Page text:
With the fairly recent introduction of mainstream pop-up blockers, there doesn't appear to be many times where a horrible little window pops up in front of you when you least expect it. Unless the user has specifically clicked on something to request a pop-up, why annoy them by making them close something they probably weren't interested in?! However, what I have seen recently is the introduction of a pop-up replacement; the javascript modal pop-up! Equally as annoying in the wrong context, this type of pop-up either stops you accessing any of the page behind it, or it just obscures your view. I'm not saying they shouldn't be used, as I especially like it for things such as photo viewing and libraries such as Lightbox and Slimbox implement it very well. What I do object to is poor implementations of it like where things just bounce down in front of you for no reason or where they ask you to take part in a survey just because you happened to view a page on their site.

6. Interfering Javascript

I don't mean all javascript, I mean the sort that interferes with the functionality of the browser. Why disable the back button? If I want to go back I will. If you won't let me I'll probably just click the X button quitting your site never to return! Please make sure you're just using javascript to enhance the users experience, not deteriate from it!

7. Multimedia

Audio and/or video can be a great way of showcasing something to your visitors when text simply won't do. However, bear in mind that this audio/video may not be the exact reason why a particular visitor has visited your site so you need to account for these people as well. I'd suggest making sure that you don't automatically start any audio/video samples and instead have a button that the user needs to click in order to start the multimedia.

8. Slow websites

Even though we are pretty much past the days of a 56k dial up modem, you can't always rely on your visitor having a fast connection. If you really have to load something up on your page that takes a long time to load, make sure you an provide some feedback to the user to show exactly what is happening and how long they can expect to wait. Make sure you use a tool such as a Web Page Analyzer and YSlow to test the loading of your page and find any potential bottlenecks.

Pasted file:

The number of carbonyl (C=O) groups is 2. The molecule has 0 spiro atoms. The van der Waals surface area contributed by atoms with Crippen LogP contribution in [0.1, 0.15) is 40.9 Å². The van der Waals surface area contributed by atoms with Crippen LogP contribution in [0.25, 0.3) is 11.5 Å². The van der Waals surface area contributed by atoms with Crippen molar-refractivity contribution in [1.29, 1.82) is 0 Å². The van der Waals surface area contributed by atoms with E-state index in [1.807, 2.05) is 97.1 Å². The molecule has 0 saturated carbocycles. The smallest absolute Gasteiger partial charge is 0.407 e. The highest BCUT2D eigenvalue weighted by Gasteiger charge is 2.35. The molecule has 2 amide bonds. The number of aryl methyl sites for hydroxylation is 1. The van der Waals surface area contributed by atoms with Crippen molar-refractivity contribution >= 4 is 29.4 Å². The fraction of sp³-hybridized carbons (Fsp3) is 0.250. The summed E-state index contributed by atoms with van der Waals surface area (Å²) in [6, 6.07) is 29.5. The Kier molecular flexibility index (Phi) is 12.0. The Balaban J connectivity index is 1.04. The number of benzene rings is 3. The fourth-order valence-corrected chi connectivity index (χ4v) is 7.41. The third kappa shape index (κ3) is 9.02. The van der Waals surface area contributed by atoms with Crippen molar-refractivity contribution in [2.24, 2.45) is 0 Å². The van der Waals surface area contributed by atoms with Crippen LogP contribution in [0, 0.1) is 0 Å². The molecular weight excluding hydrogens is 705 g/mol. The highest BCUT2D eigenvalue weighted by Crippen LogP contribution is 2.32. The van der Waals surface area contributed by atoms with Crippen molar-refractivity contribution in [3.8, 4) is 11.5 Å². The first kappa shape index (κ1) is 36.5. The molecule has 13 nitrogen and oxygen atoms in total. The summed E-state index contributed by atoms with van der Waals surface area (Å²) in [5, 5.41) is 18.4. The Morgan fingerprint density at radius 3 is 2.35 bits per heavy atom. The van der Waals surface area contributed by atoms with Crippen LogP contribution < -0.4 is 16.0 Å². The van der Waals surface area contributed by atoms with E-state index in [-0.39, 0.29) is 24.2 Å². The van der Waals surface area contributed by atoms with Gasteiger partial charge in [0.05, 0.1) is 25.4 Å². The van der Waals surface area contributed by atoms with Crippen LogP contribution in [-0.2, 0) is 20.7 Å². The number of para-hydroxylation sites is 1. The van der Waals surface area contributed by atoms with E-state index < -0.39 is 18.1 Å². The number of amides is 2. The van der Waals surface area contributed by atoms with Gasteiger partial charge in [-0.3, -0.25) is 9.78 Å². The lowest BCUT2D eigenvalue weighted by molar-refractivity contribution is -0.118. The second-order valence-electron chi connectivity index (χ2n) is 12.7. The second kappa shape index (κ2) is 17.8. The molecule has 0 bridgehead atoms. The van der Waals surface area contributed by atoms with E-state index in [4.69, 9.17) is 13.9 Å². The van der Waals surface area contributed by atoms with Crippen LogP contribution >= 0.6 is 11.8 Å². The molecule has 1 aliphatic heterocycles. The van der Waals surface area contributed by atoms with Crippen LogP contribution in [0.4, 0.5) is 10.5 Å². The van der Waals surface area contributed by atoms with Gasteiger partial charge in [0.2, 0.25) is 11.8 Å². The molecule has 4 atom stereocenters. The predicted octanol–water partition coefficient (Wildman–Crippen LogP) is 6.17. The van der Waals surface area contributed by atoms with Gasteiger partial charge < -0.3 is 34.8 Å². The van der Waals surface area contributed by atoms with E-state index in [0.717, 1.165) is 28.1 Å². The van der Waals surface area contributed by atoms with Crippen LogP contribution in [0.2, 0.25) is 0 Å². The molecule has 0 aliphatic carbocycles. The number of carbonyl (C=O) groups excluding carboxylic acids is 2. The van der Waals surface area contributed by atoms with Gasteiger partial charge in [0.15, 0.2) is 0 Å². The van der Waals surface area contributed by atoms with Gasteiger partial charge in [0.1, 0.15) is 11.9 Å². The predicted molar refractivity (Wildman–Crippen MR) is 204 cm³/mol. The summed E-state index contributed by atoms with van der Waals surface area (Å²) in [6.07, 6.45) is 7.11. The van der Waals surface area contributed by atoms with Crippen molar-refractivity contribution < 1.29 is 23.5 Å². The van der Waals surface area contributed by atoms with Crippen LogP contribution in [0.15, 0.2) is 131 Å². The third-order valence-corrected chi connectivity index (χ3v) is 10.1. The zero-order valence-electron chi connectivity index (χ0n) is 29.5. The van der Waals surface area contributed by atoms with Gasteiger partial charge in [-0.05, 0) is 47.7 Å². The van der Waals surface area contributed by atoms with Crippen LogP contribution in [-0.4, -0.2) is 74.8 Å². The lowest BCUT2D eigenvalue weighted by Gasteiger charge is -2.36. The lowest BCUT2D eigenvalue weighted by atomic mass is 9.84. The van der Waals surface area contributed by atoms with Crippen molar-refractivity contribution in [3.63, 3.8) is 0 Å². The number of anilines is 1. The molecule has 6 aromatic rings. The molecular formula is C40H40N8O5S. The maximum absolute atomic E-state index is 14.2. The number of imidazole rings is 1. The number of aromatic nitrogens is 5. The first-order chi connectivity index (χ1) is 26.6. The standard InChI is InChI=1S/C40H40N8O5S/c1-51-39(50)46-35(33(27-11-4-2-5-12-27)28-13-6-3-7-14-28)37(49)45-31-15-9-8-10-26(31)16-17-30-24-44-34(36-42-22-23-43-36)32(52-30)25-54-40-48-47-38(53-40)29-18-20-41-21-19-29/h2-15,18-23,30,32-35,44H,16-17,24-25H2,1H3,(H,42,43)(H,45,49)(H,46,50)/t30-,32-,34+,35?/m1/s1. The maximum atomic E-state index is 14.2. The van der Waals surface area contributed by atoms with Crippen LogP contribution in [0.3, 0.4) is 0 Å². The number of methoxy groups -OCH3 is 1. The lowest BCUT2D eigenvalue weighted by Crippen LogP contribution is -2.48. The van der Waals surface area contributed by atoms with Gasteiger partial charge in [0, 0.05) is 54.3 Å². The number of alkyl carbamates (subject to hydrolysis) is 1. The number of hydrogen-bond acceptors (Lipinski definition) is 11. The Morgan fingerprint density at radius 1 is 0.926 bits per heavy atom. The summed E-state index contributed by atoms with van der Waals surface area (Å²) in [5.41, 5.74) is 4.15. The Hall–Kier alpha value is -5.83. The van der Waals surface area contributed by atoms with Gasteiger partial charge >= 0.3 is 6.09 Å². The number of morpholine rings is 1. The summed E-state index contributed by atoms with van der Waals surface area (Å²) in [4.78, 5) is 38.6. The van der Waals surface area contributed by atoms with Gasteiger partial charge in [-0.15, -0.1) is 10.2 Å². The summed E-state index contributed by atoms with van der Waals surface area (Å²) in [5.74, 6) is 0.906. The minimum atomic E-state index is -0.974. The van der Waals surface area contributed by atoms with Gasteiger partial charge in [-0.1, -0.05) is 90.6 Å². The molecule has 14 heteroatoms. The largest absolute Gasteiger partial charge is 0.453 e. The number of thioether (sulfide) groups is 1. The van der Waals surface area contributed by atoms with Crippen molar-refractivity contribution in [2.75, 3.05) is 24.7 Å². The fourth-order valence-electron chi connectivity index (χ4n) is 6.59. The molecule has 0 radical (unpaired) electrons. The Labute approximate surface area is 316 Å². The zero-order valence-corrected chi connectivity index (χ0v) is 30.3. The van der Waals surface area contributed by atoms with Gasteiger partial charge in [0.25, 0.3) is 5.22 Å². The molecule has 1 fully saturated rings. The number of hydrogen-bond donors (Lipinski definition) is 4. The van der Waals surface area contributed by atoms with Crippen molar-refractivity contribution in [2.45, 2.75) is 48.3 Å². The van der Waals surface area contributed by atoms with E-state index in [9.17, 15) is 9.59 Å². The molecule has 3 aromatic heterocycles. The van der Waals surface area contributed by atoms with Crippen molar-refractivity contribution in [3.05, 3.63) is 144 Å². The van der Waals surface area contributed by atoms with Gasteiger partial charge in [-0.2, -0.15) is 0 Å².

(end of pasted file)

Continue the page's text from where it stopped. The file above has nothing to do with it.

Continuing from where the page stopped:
9. Spelling and grammar

One of the easiest things to miss when creating a website is a spelling mistake or poor grammar. I generally run my text through Microsoft Word just to see if there are any glaring issues with my text before it goes live, as I think that if you read something where you are noticing errors then it really detracts from the quality of the article and make you think whether you can take the author seriously or not. You should also try to make sure that the text you are displaying is readable, so try not to stretch your text too far across the screen, make sure the font size is of a reasonable size and that the colours you use are easy to read.

10. Page Titles

This is easy to overlook and sometimes it isn't given as much priority as it should but page titles are very important. Search engines are obviously interested in them as they show a very high level description of the page, but users are especially interested in them for a couple of reasons. Firstly, they  help condense the content into a brief summary and they will give the user an indication of what to expect prior to reading the content. Secondly, users may have multiple tabs or pages open in their browser and by providing a clear title it will help the easily identify and jump to your page.